There can be no doubt that too many special interests have too much access to decision-makers in Washington, D.C. But it is the height of absurdity to pretend that only registered lobbyists wield undue influence.
K Street has taken to the courts, insisting that somewhere in the Constitution it reads that lobbyists have a right to serve on government-established advisory committees that provide consultation to government agencies.
Eric Cantor's upset shows that big money doesn't always win, and that K St-bashing populism wins elections. Let's hope that Democrats across the country take that to heart and fight back against the big money flooding their races.
In government, that strength is a function of money as well as laws, and government's income is taxes. If a company, or industry, disagrees with a regulation, it should be able to be heard; but they shouldn't be able to write the rules.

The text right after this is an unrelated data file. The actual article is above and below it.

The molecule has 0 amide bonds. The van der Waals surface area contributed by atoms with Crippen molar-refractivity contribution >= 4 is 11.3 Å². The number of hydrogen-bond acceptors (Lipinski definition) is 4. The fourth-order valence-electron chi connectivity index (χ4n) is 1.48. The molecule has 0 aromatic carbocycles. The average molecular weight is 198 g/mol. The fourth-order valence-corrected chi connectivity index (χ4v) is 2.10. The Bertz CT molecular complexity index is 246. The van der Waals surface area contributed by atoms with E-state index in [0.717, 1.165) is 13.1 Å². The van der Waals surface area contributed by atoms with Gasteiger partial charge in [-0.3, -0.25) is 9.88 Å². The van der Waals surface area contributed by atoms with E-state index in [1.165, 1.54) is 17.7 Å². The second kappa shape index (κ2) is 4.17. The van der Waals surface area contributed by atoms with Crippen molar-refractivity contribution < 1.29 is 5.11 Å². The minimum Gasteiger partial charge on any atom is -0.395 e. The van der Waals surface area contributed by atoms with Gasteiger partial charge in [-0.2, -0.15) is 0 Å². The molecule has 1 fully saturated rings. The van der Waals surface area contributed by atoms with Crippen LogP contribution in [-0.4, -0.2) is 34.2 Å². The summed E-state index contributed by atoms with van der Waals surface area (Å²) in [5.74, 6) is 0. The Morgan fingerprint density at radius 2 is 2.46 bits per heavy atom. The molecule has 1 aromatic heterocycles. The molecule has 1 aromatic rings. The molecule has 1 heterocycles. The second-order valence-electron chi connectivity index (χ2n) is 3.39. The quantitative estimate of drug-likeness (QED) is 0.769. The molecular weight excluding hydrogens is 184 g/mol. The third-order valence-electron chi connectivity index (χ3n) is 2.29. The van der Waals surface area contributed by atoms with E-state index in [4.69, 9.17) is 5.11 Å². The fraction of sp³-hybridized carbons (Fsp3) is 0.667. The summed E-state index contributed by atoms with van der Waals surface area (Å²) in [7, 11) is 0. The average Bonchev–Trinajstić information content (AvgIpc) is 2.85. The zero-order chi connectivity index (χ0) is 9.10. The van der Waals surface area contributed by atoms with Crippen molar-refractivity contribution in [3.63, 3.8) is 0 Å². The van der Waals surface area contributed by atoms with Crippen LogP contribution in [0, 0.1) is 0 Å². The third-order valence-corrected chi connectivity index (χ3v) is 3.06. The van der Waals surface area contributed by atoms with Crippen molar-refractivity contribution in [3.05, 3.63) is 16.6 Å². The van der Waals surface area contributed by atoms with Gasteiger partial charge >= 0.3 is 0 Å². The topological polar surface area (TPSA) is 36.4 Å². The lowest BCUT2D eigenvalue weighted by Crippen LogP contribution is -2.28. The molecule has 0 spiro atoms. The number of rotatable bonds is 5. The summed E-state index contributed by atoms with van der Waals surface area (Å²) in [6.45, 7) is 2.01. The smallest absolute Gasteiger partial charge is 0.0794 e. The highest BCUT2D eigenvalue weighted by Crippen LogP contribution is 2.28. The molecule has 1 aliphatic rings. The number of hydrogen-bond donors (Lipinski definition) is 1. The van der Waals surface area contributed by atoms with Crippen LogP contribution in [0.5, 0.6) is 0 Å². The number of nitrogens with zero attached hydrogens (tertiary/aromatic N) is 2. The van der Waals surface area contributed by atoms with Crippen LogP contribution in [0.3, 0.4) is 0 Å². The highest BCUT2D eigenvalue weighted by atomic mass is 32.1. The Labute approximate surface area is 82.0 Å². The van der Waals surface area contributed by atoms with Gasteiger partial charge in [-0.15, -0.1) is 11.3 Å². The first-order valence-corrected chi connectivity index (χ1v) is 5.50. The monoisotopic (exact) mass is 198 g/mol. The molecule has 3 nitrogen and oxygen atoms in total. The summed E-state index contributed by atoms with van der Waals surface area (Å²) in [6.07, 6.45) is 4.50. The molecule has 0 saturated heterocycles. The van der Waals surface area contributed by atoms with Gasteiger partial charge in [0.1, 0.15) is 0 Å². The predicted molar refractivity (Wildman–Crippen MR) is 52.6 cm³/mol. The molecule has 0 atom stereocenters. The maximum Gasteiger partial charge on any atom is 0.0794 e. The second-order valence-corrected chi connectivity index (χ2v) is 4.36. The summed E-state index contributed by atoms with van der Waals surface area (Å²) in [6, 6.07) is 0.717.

The Texas Tribune has been hailed as a new journalism model to save the craft from collapse after the success of the Internet. But can a news outlet take huge donations from lobbyists and corporations and not be influenced?
What with the levels of dissatisfaction in the nation, Congress needs to start taking desperate measures to, well, woo the public once again. And what better time of year to pour on the charm than Valentine's Day?